In this region, Zachariah Taliaferro began operating a sawmill in his adopted home of Catahoula Parish, La., in 1815. Taliaferro had run a sawmill in his native Virginia until 1806 or 1807, when he moved to Claiborne County.
In Catahoula, Taliaferro located his water-powered sawmill on Green's Creek, located in the hills at Rhinehart. He partnered with Charles Patterson and opened a yard in New Orleans to market their lumber. In 1819, the Catahoula mill sent a cypress raft (180,000 board feet) to their New Orleans yard with a crew of four.
Patterson died in 1820 and in a lawsuit, Taliaferro challenged Patterson's estate's petition for "an equal division of the partnership's property," according to historian John A. Esterhold ("Lumber and Trade in the Lower Mississippi Valley and New Orleans, 1800-1860," 1972, "Louisiana Historical Association Quarterly"). The suit resulted in several depositions, including one from frontiersman Jim Bowie's brother -- John J. Bowie -- who testified on Taliaferro's behalf.
The core of Taliaferro's stance was that he had done all the work and that Patterson never provided financing for the mill as pledged. The depositions provide an in depth look at the operation of Taliaferro's sawmill.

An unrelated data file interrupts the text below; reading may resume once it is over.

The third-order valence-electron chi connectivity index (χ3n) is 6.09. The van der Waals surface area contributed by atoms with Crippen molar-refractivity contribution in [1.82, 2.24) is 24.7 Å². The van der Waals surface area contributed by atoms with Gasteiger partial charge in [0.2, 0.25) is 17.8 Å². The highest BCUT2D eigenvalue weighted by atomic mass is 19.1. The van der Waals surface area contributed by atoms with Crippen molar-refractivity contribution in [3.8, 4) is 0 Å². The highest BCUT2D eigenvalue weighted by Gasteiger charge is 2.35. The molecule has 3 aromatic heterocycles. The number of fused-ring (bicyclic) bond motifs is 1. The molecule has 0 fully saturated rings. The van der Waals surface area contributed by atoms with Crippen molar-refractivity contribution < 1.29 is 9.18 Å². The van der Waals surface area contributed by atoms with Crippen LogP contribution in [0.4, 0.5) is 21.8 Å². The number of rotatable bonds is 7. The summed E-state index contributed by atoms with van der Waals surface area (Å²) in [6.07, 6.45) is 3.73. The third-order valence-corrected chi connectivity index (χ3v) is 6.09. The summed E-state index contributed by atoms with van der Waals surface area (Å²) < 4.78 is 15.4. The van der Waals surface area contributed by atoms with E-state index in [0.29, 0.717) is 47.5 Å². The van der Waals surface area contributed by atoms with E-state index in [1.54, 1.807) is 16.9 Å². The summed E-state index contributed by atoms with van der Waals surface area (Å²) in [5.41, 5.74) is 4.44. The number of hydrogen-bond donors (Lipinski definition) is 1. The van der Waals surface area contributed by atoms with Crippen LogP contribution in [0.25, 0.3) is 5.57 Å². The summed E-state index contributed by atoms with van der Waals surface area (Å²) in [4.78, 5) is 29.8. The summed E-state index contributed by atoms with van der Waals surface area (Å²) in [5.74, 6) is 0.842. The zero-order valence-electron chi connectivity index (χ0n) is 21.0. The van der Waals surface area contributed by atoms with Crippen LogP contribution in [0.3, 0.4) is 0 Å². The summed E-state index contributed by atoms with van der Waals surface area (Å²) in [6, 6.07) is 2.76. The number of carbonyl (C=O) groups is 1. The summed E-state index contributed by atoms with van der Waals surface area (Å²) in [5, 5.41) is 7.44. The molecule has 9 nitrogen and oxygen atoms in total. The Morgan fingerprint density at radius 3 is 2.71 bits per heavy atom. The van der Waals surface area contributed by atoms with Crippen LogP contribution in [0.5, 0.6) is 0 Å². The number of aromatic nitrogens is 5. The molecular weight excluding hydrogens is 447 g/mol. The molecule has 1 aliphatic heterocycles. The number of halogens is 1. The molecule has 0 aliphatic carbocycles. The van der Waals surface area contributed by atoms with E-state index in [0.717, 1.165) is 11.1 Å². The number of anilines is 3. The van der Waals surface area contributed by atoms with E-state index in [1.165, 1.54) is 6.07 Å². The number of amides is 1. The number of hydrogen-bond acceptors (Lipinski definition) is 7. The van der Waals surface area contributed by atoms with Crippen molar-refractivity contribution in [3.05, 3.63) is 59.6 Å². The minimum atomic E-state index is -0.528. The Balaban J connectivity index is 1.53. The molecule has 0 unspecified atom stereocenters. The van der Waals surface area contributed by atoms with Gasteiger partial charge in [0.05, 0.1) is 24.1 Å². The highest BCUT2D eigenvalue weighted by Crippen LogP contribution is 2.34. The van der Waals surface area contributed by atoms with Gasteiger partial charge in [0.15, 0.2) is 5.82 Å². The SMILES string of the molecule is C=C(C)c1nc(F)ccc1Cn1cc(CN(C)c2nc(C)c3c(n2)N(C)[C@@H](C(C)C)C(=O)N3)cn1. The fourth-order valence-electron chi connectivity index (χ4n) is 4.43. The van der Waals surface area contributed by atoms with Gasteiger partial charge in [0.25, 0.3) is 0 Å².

Esterhold wrote that Taliaferro used white, slave and free black labor to operate the mill. Taliaferro "also often hired area farmers to cut and haul timber to his mill. At various times he used these people as sawyers, paying them between $40 and $50 a month in wages. The mill also hired free Negro laborers, paying them approximately the same wages as unskilled white laborers.
"Living conditions at the mill were apparently the same for all laborers, black or white. Taliaferro seems to have had no compunctions about using Negroes in more skilled positions. A number of his slaves and free Negroes held the more responsible mill jobs.
"The Catahoula mill provided housing for its laborers and apparently took no deductions from their salaries for this. Board was also provided by Taliaferro, who bought cattle and provisions from area farmers and planters.
“A Negro woman was hired to act as cook and serve two meals daily. The meals, breakfast and supper, were usually simple but substantial and normally included meat, vegetables, bread and butter. Coffee and sugar were also served at no cost to laborers."
According to Eisterhold, a raft sent from the mill to New Orleans in 1820 sold for $2,989.90. Five raftsmen were paid $130, while Taliaferro's brokers earned a $32 commission.